dinner, amuse himself with his wife and children, or would he rush out
to deliver his mother? I know I have the strength to deliver this fallen
race. It is not physical strength, - I am not going to fight with sword
or gun, - but the strength of knowledge. The power of the Kshatriya
is not the only one; there is also the power of the Brahmin, the power
that is founded on knowledge. This feeling is not new in me, it is not
of today. I was born with it, it is in my very marrow. God sent me to
earth to accomplish this great mission. The seed began to sprout when
I was fourteen; by the time I was eighteen the roots of the resolution
had grown firm and unshakable. After listening to what my aunt said,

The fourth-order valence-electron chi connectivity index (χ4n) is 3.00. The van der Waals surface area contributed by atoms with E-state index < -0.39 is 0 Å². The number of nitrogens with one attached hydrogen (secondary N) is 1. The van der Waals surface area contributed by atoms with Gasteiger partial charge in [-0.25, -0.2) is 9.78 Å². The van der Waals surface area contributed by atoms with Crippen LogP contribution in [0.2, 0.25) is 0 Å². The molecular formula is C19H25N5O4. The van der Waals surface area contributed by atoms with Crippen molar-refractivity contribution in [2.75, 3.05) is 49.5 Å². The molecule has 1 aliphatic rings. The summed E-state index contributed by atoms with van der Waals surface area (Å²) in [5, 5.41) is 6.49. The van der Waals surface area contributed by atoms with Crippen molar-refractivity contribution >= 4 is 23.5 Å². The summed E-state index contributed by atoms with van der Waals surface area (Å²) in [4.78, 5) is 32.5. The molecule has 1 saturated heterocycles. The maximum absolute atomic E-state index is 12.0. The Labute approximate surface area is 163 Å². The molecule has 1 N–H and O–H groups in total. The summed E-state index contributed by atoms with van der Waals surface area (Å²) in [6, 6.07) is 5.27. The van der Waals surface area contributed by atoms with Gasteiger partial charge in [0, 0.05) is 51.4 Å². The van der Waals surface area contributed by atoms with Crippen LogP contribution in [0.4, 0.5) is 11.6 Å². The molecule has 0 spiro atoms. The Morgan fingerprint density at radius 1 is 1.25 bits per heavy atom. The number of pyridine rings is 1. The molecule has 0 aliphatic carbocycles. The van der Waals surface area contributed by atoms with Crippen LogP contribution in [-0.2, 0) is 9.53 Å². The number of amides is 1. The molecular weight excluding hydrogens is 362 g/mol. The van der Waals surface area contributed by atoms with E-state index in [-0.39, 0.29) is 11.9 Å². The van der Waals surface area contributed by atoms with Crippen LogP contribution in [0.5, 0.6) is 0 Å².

you formed the idea that some wicked people had dragged your simple
and innocent husband onto the bad path. But it was this innocent husband
of yours who brought those people and hundreds of others onto that path
- be it bad or good - and will yet bring thousands and thousands of
others onto that same path. I do not say that the work will be accomplished
during my lifetime, but it certainly will be done.
Now I ask you, what are you going to do in this connection? The wife
is the shakti, the strength of her husband. Will you be Usha's
disciple and go on repeating the mantras of Sahib-worship? Will you
diminish the strength of your husband by indifference or redouble it
by your sympathy. and encouragement? You will say, What can an
ordinary woman like me do in these great matters? I have no strength